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Lost Your Dog in a National Park? Here’s What to Do

While many national parks aren’t that pet-friendly, some have at least a few places to bring your dog. However, sometimes things go wrong, and a pet escapes into the vast wilderness that national parks protect. So, what do you do about a lost dog in a national park? It depends.

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Recently, Big Bend National Park shared a post after finding a loose dog in the massive Texas park.

In this case, many in the comments speculated the owners may have abandoned the dog. Fortunately, after a few days of not hearing from anyone, the park turned the dog over to a local shelter, where a family was ready to adopt the canine.

The park wrote in response, “Your incredible support has ensured a happy ending for this furry explorer! Thank you for all your support.”

This case is just one incident where a dog ends up alone in a park, so what happens if you’re the owner trying to find your lost pet?

Outdoors.com reached out to the National Park Service, and they had this to say: 

“On a national level, we do not have a lost pet standard of practice, but rather rely on parks to work through their processes to find the pet.”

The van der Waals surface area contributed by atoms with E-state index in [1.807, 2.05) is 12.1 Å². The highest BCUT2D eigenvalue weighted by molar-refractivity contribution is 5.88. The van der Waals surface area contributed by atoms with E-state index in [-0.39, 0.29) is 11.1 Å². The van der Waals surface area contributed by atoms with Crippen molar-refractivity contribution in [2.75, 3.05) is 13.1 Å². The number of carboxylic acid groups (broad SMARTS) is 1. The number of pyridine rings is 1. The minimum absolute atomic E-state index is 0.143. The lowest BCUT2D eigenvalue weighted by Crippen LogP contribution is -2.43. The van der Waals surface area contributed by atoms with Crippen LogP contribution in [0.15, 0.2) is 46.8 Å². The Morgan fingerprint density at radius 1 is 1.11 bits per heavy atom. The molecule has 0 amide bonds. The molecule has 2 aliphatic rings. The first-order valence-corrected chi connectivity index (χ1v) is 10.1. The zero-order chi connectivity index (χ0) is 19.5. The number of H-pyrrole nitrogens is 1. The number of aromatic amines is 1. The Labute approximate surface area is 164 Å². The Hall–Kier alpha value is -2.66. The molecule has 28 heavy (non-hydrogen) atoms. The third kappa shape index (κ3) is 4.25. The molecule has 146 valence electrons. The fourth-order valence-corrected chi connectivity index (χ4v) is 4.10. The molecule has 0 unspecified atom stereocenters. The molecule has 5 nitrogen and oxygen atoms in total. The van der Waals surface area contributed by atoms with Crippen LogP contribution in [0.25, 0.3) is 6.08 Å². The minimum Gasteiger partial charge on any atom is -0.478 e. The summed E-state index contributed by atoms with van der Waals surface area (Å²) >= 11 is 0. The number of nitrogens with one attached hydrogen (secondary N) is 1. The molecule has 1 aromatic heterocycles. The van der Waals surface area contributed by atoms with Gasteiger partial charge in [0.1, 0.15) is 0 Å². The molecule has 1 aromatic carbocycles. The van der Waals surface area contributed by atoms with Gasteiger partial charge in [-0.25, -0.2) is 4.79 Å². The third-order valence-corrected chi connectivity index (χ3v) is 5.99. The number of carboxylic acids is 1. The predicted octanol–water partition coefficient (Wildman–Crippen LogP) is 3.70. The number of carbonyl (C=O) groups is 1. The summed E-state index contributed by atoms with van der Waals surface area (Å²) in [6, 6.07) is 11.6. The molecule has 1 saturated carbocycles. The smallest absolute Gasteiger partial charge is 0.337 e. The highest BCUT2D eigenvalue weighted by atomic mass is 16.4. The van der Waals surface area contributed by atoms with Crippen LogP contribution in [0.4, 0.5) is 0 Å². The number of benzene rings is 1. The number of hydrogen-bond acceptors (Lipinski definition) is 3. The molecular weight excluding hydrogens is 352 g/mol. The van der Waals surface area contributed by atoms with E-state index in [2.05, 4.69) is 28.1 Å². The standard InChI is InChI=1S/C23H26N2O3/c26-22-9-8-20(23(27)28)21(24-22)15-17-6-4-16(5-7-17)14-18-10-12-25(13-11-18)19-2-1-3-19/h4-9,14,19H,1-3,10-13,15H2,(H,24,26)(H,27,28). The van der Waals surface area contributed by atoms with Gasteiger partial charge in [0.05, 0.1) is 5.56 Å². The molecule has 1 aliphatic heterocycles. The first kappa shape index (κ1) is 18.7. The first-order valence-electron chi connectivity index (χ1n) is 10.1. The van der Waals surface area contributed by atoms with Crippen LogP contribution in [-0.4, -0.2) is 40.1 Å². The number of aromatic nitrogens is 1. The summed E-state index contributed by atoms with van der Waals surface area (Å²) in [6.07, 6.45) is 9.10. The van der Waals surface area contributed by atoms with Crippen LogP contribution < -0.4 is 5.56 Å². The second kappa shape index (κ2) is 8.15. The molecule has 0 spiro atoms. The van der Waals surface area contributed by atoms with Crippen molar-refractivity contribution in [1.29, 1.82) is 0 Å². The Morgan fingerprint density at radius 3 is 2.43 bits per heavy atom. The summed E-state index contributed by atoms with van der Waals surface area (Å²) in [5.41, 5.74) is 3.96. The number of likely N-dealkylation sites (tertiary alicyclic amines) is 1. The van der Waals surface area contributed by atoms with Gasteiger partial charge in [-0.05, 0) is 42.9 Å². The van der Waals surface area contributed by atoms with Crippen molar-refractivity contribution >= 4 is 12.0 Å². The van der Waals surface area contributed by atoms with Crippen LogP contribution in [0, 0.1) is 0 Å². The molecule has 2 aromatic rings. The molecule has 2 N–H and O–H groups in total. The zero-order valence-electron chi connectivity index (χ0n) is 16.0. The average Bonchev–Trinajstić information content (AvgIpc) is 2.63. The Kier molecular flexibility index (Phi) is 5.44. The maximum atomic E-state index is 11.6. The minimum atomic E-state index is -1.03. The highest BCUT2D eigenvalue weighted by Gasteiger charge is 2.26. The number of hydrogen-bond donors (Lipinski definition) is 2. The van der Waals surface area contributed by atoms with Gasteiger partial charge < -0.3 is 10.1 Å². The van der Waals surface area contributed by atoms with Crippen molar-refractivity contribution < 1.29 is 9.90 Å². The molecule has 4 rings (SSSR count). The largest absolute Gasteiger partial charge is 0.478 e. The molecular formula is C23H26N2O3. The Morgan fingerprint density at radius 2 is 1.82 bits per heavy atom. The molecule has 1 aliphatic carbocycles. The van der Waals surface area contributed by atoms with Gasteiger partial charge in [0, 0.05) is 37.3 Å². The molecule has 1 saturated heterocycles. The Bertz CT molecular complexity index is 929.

They did mention plenty of success stories, including ones covered by Outdoors.com. In one recent case, a dog fell off a cliff at Pictured Rocks National Lakeshore. A rescue team managed to find the pup safely hours later. 

dog survives 60 foot fall
A lost dog in Pictured Rocks National Lakeshore. (Source: NPS)

In short, if your pet is lost, you should contact park officials. 

The National Park Service says anyone bringing a pet to a national park site should plan ahead, mainly as some parks have limited space for pets, and dogs are often not allowed on trails and in other areas. These rules are in place to protect dogs from “hazards, rough terrain, rapids, or wildlife, and/or protect sensitive natural or cultural areas in the park.”

Check out the official NPS pet page for more guidelines on bringing your pet to a national park.

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